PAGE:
Go nuts and follow the new dietary guidelines
Just a handful (1 1/2 ounces) or 1/3 cup of tree nuts four to five times a week can help us to follow the 2005 Dietary Guidelines for Americans. Tree nuts such as almonds, Brazils, cashews, hazelnuts, macadamias, pecans, pinenuts, pistachios and walnuts play an important role in healthy eating.
Nuts are little nuggets of complete nutrition. They are excellent sources of protein, carbohydrates, fat, fiber, vitamin E, calcium, magnesium and potassium. Also, nuts contain a variety of phytochemicals which may help protect against heart disease, cancer and other chronic diseases.
Although high in fat, unlike butter or margarine, nuts contain the type of fats that promote heart health and immuni8ty, including omega-3 fatty acids and mono unsaturated fat. One ounce of nuts contains an average of approximately 190 calories and ranges from 13 grams of fat (cashews) to 22 grams of fat (macadamia).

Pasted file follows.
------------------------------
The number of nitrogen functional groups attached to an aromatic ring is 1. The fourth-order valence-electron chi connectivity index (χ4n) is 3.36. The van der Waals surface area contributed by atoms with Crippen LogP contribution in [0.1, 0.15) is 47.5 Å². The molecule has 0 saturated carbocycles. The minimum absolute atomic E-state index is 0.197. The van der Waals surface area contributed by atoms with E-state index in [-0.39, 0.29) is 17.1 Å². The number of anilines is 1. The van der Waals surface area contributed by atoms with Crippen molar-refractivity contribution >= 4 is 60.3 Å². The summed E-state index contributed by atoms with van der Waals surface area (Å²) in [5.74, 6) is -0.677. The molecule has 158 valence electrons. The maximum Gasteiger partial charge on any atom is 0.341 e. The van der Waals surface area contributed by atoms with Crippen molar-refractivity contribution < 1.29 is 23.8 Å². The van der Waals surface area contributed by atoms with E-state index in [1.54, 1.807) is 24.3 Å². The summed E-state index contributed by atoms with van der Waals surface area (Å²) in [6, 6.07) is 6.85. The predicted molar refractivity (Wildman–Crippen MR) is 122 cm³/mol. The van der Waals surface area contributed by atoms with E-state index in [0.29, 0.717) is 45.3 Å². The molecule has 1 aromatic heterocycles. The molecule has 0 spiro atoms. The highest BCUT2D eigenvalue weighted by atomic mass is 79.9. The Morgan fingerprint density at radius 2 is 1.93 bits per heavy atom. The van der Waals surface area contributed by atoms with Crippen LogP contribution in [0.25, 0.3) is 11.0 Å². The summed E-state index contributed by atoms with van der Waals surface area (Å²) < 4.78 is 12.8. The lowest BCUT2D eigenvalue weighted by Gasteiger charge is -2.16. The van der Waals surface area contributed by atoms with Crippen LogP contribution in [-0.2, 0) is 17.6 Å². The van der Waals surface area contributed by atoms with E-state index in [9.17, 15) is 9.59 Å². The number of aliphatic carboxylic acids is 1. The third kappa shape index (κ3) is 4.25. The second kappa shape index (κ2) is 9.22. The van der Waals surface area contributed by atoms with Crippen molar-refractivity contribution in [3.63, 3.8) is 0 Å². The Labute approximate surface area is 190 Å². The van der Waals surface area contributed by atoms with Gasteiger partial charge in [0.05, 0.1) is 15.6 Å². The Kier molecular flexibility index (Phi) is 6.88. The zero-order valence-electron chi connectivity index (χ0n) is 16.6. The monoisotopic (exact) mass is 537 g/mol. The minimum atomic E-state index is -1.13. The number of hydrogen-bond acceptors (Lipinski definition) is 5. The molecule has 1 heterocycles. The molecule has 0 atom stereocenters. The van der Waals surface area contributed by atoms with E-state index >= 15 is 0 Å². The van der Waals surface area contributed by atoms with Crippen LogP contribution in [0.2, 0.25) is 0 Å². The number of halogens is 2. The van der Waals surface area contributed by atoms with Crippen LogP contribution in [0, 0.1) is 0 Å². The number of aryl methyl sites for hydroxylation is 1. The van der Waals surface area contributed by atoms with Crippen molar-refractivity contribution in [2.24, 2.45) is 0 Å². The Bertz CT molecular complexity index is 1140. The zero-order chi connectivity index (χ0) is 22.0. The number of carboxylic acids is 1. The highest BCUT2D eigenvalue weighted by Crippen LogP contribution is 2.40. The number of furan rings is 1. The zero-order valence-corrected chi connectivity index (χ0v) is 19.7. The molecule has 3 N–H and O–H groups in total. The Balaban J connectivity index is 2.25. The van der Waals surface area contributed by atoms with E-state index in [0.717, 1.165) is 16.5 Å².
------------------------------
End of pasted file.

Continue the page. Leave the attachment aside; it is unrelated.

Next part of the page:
The best way to eating nuts is to include them in your daily menu. Because they are high in fat, they are also high in calories. Moderation and portion control are the key words for healthy eating of nuts. The best choices are whole or chopped nuts, dry roasted, raw or blanched. Unshelled nuts are a good diet strategy. it pays off if we have to eat less. When nuts are shelled, it’s easy to overeat. If shelled nuts are preferred then measure 1/3 cup and put them into a baggie. Chew slowly, savoring the taste. Wait at least 15 minutes to let your stomach catch up to your brain.
Nuts add crunch and nutrition to casseroles, salads, pasta and rice dishes, morning cereal (hot or cold) and hot vegetables.To make a dessert add slivered almonds and diced walnuts to non-fat frozen yogurt or sprinkle on fresh fruit cups. A tasty trail mix could include an ounce of nuts to an ounce of sunflower seeds, pumpkin seeds and raisins. Portion into baggies to control your intake.